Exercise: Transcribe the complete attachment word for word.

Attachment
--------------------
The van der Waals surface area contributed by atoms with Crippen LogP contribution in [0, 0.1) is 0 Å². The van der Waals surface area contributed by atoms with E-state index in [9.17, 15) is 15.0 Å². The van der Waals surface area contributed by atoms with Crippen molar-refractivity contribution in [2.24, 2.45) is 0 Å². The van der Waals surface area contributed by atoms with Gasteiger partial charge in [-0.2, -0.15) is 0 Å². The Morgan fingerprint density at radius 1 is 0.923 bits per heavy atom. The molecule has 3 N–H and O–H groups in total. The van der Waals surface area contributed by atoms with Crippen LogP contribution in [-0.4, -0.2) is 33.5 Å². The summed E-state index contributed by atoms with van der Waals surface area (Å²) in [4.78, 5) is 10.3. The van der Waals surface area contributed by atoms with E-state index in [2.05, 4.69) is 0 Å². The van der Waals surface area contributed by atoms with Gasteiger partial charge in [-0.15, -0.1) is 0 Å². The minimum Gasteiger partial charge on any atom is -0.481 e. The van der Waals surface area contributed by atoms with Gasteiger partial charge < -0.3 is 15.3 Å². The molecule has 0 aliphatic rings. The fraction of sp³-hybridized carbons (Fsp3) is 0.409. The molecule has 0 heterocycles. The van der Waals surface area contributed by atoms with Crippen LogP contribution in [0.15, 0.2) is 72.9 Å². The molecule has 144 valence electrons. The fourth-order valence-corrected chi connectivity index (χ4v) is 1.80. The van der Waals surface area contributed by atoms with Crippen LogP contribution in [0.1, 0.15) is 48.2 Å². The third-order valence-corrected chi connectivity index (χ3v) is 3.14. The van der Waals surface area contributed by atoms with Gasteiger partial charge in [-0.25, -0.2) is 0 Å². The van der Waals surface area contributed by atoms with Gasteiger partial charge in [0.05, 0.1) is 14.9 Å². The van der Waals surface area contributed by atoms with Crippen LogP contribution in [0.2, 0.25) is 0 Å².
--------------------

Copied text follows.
The van der Waals surface area contributed by atoms with Crippen LogP contribution in [0, 0.1) is 0 Å². The van der Waals surface area contributed by atoms with E-state index in [9.17, 15) is 15.0 Å². The van der Waals surface area contributed by atoms with Crippen molar-refractivity contribution in [2.24, 2.45) is 0 Å². The van der Waals surface area contributed by atoms with Gasteiger partial charge in [-0.2, -0.15) is 0 Å². The Morgan fingerprint density at radius 1 is 0.923 bits per heavy atom. The molecule has 3 N–H and O–H groups in total. The van der Waals surface area contributed by atoms with Crippen LogP contribution in [-0.4, -0.2) is 33.5 Å². The summed E-state index contributed by atoms with van der Waals surface area (Å²) in [4.78, 5) is 10.3. The van der Waals surface area contributed by atoms with E-state index in [2.05, 4.69) is 0 Å². The van der Waals surface area contributed by atoms with Gasteiger partial charge in [-0.15, -0.1) is 0 Å². The minimum Gasteiger partial charge on any atom is -0.481 e. The van der Waals surface area contributed by atoms with Gasteiger partial charge < -0.3 is 15.3 Å². The molecule has 0 aliphatic rings. The fraction of sp³-hybridized carbons (Fsp3) is 0.409. The molecule has 0 heterocycles. The van der Waals surface area contributed by atoms with Crippen LogP contribution in [0.15, 0.2) is 72.9 Å². The molecule has 144 valence electrons. The fourth-order valence-corrected chi connectivity index (χ4v) is 1.80. The van der Waals surface area contributed by atoms with Crippen LogP contribution in [0.1, 0.15) is 48.2 Å². The third-order valence-corrected chi connectivity index (χ3v) is 3.14. The van der Waals surface area contributed by atoms with Gasteiger partial charge in [-0.25, -0.2) is 0 Å². The van der Waals surface area contributed by atoms with Gasteiger partial charge in [0.05, 0.1) is 14.9 Å². The van der Waals surface area contributed by atoms with Crippen LogP contribution in [0.2, 0.25) is 0 Å².